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STC Women in Charge: Wendy Stark Prey

STC
WOMEN IN CHARGE

This fall, more than 50 Washington, D.C. professional theatres are participating in the momentous Women’s Voices Theater Festival, showcasing more than 50 world premiere plays by women. In the spirit of the festival, Shakespeare Theatre Company wants to highlight some of its Women in Charge. Theatre is a collaborative art, and a successful production involves stage managers, scenic designers, administrators and grant writers, costume designers, prop masters, trainers, and so many more. That is why we are taking the opportunity to highlight some of our women behind the scenes who keep our theatre, and the art form, alive.

During the run of Yaël Farber’s Salomé, our contribution to Women’s Voices, we will be publishing interviews with some of the women you will not see onstage, but who keep STC running smoothly. We’re proud to put these wonderful women in the spotlight!

We hope you enjoy the fourth installment, featuring Wendy Stark Prey, STC’s costume shop director.

Wendy Stark Prey

Wendy Stark Prey

AN INTERVIEW WITH WENDY STARK PREY

How long have you been working in the arts?
Over 20 years.

What got you started in the arts?
I had participated in theatre during high school, but my parents didn’t think it was a respectable or reliable profession long term, so I enrolled in undergraduate as an international business and German major. I hated Accounting II and pretty much all the business courses. I auditioned for shows and was cast in many productions, so I was still involved in theatre. I switched my major to interior design in hopes that it would be artistic enough, but it wasn’t. I finally made the decision my junior year to be a theatre major. When I stapled myself to the set during crew call, the TD thought it might be best if I tried my hand at costuming, so I went to the costume shop. At the end of my senior year, I realized that auditioning scared me to death, and I really liked costumes, so I went and got my MFA in costume design and technology and have worked in a costume shop ever since.

Tell us about a time you “saved the day.”
I think “saving the day” is a heroic set of words for being a creative problem solver and a collaborative artist—which is what my job is. There are always unique problems with costumes in productions that haven’t occurred before. During Cymbeline we purchased boots specifically with lug soles to prevent the actors from slipping on the glossy deck when it rained onstage. When we were in tech and hit the part with the rain, the boots squeaked like a bunch of high school boys running down a hallway. The problem was solved by cutting off the lug soles and putting on dance rubber, which was something I tried on a lark, as I was out of solutions. Who knew it would work, but it did!

As a member of the Production Department you reach out to assist other departments as needed. For our production of The Tempest last season, the gentleman hired to build the massive puppets was unsure of how to get the large amounts of fabric to drape right for function and look. I stepped in and worked with the puppet builder and the costume shop to assure that what was needed and desired was accomplished. It took a lot of cross-departmental work, but in the end, the puppets were beautiful as well as functional.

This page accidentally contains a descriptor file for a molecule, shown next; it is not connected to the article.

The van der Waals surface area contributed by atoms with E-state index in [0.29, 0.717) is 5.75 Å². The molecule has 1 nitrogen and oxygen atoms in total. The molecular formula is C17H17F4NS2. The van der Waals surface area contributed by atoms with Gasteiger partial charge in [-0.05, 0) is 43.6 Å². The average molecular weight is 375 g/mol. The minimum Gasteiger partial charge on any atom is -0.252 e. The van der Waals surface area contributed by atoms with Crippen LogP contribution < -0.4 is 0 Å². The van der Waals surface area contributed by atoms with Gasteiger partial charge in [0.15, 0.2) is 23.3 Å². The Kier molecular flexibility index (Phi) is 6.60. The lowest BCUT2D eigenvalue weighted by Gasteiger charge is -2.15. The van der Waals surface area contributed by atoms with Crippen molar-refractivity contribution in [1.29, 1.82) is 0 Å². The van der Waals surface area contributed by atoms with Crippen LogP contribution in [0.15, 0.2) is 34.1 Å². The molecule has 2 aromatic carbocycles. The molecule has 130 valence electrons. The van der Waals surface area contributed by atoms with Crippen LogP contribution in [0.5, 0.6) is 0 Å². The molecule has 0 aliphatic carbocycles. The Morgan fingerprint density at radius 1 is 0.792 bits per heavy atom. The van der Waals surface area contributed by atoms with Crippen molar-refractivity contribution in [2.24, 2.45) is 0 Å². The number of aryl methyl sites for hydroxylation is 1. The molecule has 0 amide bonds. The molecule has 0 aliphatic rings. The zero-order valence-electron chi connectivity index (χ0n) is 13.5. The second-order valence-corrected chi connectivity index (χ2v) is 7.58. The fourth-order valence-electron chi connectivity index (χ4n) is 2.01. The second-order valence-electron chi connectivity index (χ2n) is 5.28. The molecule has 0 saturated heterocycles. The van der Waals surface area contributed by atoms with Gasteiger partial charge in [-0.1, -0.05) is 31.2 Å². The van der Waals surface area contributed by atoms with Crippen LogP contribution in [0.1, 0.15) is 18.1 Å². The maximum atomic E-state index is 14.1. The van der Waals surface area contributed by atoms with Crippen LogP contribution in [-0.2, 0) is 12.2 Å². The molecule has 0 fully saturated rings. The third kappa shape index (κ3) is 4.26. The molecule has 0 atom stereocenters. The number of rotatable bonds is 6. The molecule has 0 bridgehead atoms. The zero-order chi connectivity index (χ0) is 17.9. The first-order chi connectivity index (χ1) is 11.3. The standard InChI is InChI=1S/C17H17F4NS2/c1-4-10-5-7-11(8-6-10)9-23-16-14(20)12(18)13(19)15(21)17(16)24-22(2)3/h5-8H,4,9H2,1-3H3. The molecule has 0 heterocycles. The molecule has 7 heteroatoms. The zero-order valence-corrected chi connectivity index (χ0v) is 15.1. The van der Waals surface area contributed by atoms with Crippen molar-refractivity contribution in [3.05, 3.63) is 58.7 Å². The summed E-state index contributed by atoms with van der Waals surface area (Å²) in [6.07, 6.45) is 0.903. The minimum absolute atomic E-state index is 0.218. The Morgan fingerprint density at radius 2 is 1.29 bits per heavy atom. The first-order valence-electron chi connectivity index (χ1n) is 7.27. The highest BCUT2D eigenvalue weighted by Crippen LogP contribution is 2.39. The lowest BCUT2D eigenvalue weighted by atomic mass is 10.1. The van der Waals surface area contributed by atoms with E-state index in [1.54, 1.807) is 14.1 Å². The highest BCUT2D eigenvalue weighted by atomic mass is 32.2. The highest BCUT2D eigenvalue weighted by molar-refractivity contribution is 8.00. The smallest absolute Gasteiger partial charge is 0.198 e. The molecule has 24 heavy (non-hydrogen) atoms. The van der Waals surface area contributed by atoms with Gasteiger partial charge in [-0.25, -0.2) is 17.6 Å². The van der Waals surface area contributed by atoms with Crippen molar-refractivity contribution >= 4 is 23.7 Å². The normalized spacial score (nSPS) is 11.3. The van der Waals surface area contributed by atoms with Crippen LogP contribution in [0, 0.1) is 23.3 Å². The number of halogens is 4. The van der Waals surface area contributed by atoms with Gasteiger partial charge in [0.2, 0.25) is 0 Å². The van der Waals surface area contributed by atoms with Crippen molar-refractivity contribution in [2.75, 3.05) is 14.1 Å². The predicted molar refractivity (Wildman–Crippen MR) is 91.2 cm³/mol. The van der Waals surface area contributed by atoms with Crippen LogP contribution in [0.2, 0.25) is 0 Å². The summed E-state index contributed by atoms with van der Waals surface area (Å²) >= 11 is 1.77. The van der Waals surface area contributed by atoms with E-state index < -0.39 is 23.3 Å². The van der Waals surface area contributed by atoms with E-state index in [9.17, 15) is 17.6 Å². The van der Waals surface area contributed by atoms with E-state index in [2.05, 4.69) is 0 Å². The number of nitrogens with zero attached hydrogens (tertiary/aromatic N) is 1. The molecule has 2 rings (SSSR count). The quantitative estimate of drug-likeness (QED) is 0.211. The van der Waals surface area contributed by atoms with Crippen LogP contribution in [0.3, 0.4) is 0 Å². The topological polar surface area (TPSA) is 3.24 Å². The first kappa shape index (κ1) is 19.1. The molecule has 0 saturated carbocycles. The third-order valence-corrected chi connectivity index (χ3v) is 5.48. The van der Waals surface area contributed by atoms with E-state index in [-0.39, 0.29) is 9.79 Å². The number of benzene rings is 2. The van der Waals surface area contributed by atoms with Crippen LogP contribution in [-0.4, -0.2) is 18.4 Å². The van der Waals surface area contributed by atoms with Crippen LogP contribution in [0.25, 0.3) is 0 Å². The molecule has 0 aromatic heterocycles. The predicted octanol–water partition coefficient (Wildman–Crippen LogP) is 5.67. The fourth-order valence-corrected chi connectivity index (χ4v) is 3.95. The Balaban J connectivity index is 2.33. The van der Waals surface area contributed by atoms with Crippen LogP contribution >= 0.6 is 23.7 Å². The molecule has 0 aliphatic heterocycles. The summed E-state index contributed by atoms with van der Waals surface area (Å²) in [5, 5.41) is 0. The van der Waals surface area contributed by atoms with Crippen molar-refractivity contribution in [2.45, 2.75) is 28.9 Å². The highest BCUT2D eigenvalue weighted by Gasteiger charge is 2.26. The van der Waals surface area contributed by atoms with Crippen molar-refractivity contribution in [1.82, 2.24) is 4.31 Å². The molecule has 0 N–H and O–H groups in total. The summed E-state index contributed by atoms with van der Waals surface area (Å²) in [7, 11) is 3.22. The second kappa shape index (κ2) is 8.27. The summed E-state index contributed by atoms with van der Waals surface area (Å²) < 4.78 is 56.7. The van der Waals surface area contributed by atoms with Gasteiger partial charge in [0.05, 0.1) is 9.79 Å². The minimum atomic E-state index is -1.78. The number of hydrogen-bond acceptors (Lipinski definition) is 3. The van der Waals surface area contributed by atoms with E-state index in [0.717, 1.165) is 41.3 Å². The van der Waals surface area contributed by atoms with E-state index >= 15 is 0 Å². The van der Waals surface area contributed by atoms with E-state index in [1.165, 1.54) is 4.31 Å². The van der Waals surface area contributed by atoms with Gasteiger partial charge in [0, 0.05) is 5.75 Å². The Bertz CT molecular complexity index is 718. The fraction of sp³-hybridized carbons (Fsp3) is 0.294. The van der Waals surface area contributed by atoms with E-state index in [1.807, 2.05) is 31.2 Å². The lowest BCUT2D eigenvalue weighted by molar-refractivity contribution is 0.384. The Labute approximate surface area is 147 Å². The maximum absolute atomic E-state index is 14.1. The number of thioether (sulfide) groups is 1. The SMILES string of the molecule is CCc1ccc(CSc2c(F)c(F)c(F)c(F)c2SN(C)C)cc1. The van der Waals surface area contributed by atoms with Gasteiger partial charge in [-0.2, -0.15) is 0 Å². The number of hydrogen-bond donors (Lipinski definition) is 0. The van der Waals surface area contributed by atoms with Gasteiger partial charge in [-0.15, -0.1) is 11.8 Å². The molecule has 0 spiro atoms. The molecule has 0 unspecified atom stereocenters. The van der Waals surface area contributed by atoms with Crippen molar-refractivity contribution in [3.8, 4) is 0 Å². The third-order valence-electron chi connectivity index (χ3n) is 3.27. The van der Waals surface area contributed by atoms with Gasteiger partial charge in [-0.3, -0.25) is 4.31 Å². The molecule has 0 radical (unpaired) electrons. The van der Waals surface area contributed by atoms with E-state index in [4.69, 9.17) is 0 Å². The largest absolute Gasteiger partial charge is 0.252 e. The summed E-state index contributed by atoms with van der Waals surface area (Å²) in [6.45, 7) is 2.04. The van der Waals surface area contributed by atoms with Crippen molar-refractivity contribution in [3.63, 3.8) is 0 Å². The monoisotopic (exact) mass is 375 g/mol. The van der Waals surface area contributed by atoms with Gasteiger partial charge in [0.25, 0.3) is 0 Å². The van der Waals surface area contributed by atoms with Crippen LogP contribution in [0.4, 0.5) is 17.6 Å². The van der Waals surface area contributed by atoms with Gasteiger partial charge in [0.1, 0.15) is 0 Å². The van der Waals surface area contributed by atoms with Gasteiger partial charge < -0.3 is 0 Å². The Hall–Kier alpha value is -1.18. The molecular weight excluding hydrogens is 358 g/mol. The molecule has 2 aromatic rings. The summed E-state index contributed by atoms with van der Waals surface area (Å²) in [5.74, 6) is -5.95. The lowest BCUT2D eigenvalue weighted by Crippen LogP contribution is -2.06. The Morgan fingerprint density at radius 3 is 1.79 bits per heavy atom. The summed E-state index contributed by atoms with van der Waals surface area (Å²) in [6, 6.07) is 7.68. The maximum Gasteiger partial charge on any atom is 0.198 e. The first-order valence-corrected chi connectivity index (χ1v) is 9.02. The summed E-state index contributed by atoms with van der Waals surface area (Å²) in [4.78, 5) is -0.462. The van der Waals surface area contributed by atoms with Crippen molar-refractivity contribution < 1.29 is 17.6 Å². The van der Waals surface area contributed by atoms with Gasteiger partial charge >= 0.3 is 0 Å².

Can you explain your role in the theatre world, for those who might not know?
The costume director is responsible for making sure that all the costumes, costume crafts, wigs and makeup are on time, in budget, and held to the artistic standard of Shakespeare Theatre Company. My job is multifaceted and includes working with the STC Costume/Craft/Wardrobe staff on all aspects of our field from construction to fittings to maintenance. I work with the costume designers who are hired as liaisons and am a guiding force between their wants and needs and ours. I work with other production departments, directors, and choreographers to assure the needs of the production are being met. I also work with other departments within STC to conduct donor tours, costume displays, and fulfill needs of the Education Department to promote and support STC and its mission. It is a lot of schedules, budgets, fittings, compromise, encouragement, problem solving, guidance, and patience.

What’s the best part about your job?
There are many great parts about my job:

1.) The projects are always changing. Because costumes are different for every show, every six to eight weeks you begin something new with a new set of challenges. If there is a project you don’t really like, hold on, in a few weeks it will be over, and you will move onto something else. If a project is really hard, and you aren’t sure how you are going to get it done, hold on, you will have to figure it out, and then it will be over.

2.) Unlike some jobs where you never see the fruits of your labors, we always get to see the results of what we have worked on. That can be incredibly rewarding when it has been a very intense or difficult project.

3.) I love working in a collaborative, artistic environment with creative people who bring an excitement and passion to their work. There can be so much energy and excitement when working creatively, and I am exposed to amazing artists, internally and externally, that I learn from every day.

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